The format of the novel is also unique, depicting snippets from sequential seasons of four years of college (freshman year spring, sophomore year summer, fall of junior year, and winter of senior year, then back to spring for a last chapter on graduation). This is an unconventional and enjoyable novel about growing up that also depicts the current everyday life and mindset of the Japanese college student.


Colorful, by Eto Mori This novel puts an unidentified sinner's soul into the body of a 14-year old boy who tried to commit suicide by overdosing on sleeping pills. The twist is that in order to get the chance to be reincarnated in his next life, the sinner must find out and realize what sin he committed during his own life, which apparently has something to do with the young boy whose body he inhabits. As he lives the pitiful life of a miserable teenager who was good at art but was going through the "worst day of his life," the sinner struggles to find the connections between him and this boy while living the boy's life, all the while trying to make the best of this life he's been given. This is a light, uplifting novel about second chances and how looking at things from a different point of view can drastically change perspectives.


Switch wo Osu Toki (When You Push the Switch), by Yusuke Yamada

Yusuke Yamada is popular with young audiences in Japan and is known for his gory teen thrillers and mysteries. This novel stands out to me as one of his best works, as it seems to be more toned down than most of his other works, and is thus targeting a larger target age group.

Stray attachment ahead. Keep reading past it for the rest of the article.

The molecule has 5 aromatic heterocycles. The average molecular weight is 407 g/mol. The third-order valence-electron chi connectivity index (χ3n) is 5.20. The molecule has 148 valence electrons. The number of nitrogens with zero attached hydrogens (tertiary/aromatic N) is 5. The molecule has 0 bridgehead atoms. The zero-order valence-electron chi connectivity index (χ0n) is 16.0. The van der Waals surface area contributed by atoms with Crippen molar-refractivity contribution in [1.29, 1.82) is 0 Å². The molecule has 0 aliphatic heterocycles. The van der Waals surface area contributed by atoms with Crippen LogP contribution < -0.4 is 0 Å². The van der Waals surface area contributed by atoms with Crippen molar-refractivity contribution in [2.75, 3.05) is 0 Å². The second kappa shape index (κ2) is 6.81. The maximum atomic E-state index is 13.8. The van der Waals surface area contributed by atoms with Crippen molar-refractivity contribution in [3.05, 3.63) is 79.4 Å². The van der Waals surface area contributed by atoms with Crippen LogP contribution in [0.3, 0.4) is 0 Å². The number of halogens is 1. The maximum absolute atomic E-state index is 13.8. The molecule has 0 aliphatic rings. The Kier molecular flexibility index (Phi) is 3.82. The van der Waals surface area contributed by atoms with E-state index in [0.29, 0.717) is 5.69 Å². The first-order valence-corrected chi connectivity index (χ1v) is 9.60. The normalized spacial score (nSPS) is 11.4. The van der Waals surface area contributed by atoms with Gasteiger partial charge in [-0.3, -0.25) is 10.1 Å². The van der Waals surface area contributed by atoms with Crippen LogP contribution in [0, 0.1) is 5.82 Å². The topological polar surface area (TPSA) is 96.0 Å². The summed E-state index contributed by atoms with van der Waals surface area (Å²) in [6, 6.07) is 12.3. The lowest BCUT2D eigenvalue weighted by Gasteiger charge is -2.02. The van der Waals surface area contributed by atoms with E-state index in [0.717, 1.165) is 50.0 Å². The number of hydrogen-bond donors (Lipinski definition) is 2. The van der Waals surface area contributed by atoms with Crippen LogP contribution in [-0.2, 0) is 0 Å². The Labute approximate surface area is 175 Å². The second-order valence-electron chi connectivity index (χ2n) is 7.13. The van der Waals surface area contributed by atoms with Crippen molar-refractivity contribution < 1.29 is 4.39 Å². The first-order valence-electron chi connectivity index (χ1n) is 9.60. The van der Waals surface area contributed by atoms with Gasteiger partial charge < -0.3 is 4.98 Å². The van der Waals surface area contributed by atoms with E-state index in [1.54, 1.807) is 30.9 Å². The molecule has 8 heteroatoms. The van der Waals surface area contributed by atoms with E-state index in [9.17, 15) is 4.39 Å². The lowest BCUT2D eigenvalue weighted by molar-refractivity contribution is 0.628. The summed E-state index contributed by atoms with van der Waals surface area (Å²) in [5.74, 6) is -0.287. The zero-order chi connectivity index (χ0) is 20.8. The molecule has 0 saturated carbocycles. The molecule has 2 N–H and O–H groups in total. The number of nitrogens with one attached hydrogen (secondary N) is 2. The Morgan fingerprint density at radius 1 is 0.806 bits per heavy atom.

Many people know about Japan's high suicide rate. In this novel, the Japanese government, in an attempt to study the psychological causes of suicide, has built facilities nationwide where 10-year old children are taken away from their parents, given a switch to stop their hearts, and monitored in facilities until they push the switch themselves. The novel takes place at one of these centers seven years after the start of this program. There are only five children left who haven't pushed their switches, and the man in charge of them is tired of his job, so he begins provoking them. Enter a new character, a young man who comes to visit the center. Whether he is trying to help the children or the manager of the facility, though, remains ambiguous, leading to an epic and thrilling wild goose chase that shows why people choose to live…or push their switches.



So, what do you all think? Were there any books from this post that caught your eye? If there was, please leave us a comment!

______________________________

In light of the continuing difficulties lasting in Japan, I encourage people who wish to lend a hand but don't know what to do to visit the following websites, all of which are contributing to help those suffering from the earthquakes, tsunami, and nuclear breakdown here and here.

2 comments:

  1. I have just reviewed a translation of Colorful. It is so good I have a good cry every time I sit down to read it. There is some light editing needed to get come British English word choice don't fit US lexicon. It needs some translator notes added because the author assumes you know how a Japanese school works.

    ReplyDelete
    Replies
    1. Hi there, I just came across this comment while trying to find the english translations to the book. May I know where did you read it because I have been trying to find it for a long time. Thanks in advance.

      Delete